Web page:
Holt, who said at a Republican women's luncheon while seeking the seat Rep. Randy "Duke" Cunningham (R-San Diego) abandoned in 2006 as he headed to prison on bribery charges, "Ethics reform begins with me,"

A year before the race for Cunningham's former seat, Holt ran as a Republican in the special election to replace Rep. Christopher Cox (R-Newport Beach), who left Congress in 2005 to chair the Securities and Exchange Commission. Online financial contribution records indicate Holt's campaign raised $300,000, with more than $87,000 coming from the candidate herself, in the 2005 race. She got 110 votes, or 0.1 percent of those cast. She doubled those numbers in her April 2006 campaign race for the Cunningham seat: 261 votes or 0.2 percent of those cast. Republican Brian Bilbray ultimately won the seat in a runoff. She ran as a write-in candidate for another San Diego County congressional seat in 2008, but dropped out after claiming to have raised more than $200,000.

Orange County Register politics reporter Martin Wisckol conducted an extensive investigation of Holt's fund-raising claims in her final campaign and discovered major irregularities. "Not a single one of the 217 listed campaign contributions listed on her federal disclosures could be verified when the Orange County Register sought to contact her listed donors," wrote Wisckol, whose snooping sparked a District Attorney's office probe that led to the conviction against Holt. Wisckol reports that federal elections officials are now investigating Holt's campaign fund-raising.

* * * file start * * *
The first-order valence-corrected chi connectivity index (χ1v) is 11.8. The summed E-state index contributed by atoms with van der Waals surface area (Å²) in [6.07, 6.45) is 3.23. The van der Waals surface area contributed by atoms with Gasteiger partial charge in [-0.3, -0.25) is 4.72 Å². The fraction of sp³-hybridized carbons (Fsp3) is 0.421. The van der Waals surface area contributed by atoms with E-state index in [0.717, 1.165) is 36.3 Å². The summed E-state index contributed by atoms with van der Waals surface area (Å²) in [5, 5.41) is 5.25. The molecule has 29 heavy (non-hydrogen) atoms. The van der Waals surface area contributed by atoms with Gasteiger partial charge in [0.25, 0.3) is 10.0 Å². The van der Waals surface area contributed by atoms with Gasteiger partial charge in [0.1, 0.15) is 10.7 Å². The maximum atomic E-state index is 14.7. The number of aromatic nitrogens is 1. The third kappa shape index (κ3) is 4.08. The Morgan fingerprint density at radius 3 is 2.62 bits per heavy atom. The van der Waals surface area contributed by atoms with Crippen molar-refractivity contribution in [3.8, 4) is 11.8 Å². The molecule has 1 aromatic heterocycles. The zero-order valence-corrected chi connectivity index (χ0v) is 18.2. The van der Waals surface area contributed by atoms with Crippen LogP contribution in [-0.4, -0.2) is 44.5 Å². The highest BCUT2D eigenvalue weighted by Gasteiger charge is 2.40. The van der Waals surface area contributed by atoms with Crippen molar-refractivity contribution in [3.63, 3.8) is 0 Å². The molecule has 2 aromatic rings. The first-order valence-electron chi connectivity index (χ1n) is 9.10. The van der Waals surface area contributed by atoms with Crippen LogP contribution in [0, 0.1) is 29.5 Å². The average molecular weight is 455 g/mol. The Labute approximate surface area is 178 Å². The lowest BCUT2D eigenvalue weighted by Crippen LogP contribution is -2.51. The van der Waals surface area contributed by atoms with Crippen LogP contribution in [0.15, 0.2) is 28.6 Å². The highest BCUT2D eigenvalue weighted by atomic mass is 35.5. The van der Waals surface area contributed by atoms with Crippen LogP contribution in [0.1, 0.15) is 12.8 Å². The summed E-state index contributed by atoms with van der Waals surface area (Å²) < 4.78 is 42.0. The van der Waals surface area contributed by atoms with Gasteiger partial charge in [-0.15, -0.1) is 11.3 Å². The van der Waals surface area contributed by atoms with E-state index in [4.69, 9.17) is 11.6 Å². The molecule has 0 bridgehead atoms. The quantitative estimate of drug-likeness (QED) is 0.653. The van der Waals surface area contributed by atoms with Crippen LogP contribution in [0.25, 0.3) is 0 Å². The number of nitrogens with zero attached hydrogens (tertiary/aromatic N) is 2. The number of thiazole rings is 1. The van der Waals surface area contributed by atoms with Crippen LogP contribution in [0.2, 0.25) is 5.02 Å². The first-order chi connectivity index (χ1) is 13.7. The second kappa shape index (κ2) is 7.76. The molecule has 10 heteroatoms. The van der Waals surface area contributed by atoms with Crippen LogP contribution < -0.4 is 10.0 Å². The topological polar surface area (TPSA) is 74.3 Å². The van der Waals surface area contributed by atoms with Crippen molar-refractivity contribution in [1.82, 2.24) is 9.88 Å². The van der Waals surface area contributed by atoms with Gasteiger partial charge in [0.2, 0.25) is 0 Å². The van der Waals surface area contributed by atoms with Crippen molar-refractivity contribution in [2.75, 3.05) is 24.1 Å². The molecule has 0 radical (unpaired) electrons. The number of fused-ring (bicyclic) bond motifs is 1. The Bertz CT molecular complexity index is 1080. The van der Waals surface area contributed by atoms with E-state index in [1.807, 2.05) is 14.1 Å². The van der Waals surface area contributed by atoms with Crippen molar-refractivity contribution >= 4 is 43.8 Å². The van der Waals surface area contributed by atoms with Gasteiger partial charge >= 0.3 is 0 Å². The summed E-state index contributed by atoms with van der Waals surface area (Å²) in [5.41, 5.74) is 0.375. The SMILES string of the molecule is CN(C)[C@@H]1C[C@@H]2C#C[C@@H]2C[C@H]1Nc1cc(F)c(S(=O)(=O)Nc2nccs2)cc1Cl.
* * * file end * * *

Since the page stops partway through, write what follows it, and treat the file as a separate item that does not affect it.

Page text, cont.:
Besides being a "Republican with a heart," Holt's bio identified her as an author, businesswoman, philanthropist, sociologist-researcher and intelligence security analyst. Turns out she was much more than that. According to the Orange County District Attorney's Office:

In July 2005, Holt went to a Mercedes Benz dealership in Orange County and wrote a bad check for just under $13,000 as a down payment for a $32,000 car. She left the dealer lot in the car and never made any legitimate payments for the vehicle. Holt's account, from which the $13,000 down payment check was written, had insufficient funds and the dealership never received any monthly payments.

Between July 2007 and September 2007, Holt defrauded the Comfort Suites in Lake Forest out of $5,000. She lived at the Comfort Suites and wrote two separate checks with insufficient funds over the course of three months. She then fled the hotel after failing to make any legitimate payments for her bill.

In October 2007, Holt hosted a comedy night fundraiser at a Dana Point hotel under the pretense of raising money for Habitat for Humanity. The failed event did not raise any money. Holt wrote a check for $15,000 to the hotel from a personal account to cover the cost of the event. She wrote another check to the four comedians totaling $2,000. She intentionally wrote the checks knowing her account had insufficient funds. The checks were declined when the victims attempted to deposit them.